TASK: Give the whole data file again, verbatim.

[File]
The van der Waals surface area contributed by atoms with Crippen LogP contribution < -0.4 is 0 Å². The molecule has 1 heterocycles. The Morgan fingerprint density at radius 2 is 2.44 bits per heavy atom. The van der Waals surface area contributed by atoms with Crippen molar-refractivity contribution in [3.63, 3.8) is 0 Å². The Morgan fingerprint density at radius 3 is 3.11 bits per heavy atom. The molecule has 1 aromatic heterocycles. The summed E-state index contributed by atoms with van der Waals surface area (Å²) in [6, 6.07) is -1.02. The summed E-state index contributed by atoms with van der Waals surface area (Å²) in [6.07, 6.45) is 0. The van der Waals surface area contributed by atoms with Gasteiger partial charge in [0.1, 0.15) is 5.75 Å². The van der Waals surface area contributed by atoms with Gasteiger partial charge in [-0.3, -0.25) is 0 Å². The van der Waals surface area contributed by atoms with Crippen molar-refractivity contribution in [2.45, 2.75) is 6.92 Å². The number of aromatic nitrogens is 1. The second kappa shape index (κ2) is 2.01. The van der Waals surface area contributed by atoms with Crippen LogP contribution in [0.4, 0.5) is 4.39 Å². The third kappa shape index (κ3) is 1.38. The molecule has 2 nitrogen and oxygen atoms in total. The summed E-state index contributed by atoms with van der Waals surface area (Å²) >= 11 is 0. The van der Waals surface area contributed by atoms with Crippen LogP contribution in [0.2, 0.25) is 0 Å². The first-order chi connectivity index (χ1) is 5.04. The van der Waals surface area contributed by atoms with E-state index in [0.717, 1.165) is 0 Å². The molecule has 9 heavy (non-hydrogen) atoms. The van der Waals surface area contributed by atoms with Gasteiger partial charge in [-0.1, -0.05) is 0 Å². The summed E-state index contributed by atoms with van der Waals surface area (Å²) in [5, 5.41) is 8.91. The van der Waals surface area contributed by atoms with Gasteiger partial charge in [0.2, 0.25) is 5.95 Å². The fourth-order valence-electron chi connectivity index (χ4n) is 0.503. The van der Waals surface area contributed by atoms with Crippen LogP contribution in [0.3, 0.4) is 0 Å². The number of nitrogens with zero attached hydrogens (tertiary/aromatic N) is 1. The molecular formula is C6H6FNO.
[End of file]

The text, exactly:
The van der Waals surface area contributed by atoms with Crippen LogP contribution < -0.4 is 0 Å². The molecule has 1 heterocycles. The Morgan fingerprint density at radius 2 is 2.44 bits per heavy atom. The van der Waals surface area contributed by atoms with Crippen molar-refractivity contribution in [3.63, 3.8) is 0 Å². The Morgan fingerprint density at radius 3 is 3.11 bits per heavy atom. The molecule has 1 aromatic heterocycles. The summed E-state index contributed by atoms with van der Waals surface area (Å²) in [6, 6.07) is -1.02. The summed E-state index contributed by atoms with van der Waals surface area (Å²) in [6.07, 6.45) is 0. The van der Waals surface area contributed by atoms with Gasteiger partial charge in [0.1, 0.15) is 5.75 Å². The van der Waals surface area contributed by atoms with Gasteiger partial charge in [-0.3, -0.25) is 0 Å². The van der Waals surface area contributed by atoms with Crippen molar-refractivity contribution in [2.45, 2.75) is 6.92 Å². The number of aromatic nitrogens is 1. The second kappa shape index (κ2) is 2.01. The van der Waals surface area contributed by atoms with Crippen LogP contribution in [0.4, 0.5) is 4.39 Å². The third kappa shape index (κ3) is 1.38. The molecule has 2 nitrogen and oxygen atoms in total. The summed E-state index contributed by atoms with van der Waals surface area (Å²) >= 11 is 0. The van der Waals surface area contributed by atoms with Crippen LogP contribution in [0.2, 0.25) is 0 Å². The first-order chi connectivity index (χ1) is 5.04. The van der Waals surface area contributed by atoms with E-state index in [0.717, 1.165) is 0 Å². The molecule has 9 heavy (non-hydrogen) atoms. The van der Waals surface area contributed by atoms with Gasteiger partial charge in [-0.1, -0.05) is 0 Å². The summed E-state index contributed by atoms with van der Waals surface area (Å²) in [5, 5.41) is 8.91. The van der Waals surface area contributed by atoms with Gasteiger partial charge in [0.2, 0.25) is 5.95 Å². The fourth-order valence-electron chi connectivity index (χ4n) is 0.503. The van der Waals surface area contributed by atoms with Crippen LogP contribution in [0.3, 0.4) is 0 Å². The number of nitrogens with zero attached hydrogens (tertiary/aromatic N) is 1. The molecular formula is C6H6FNO.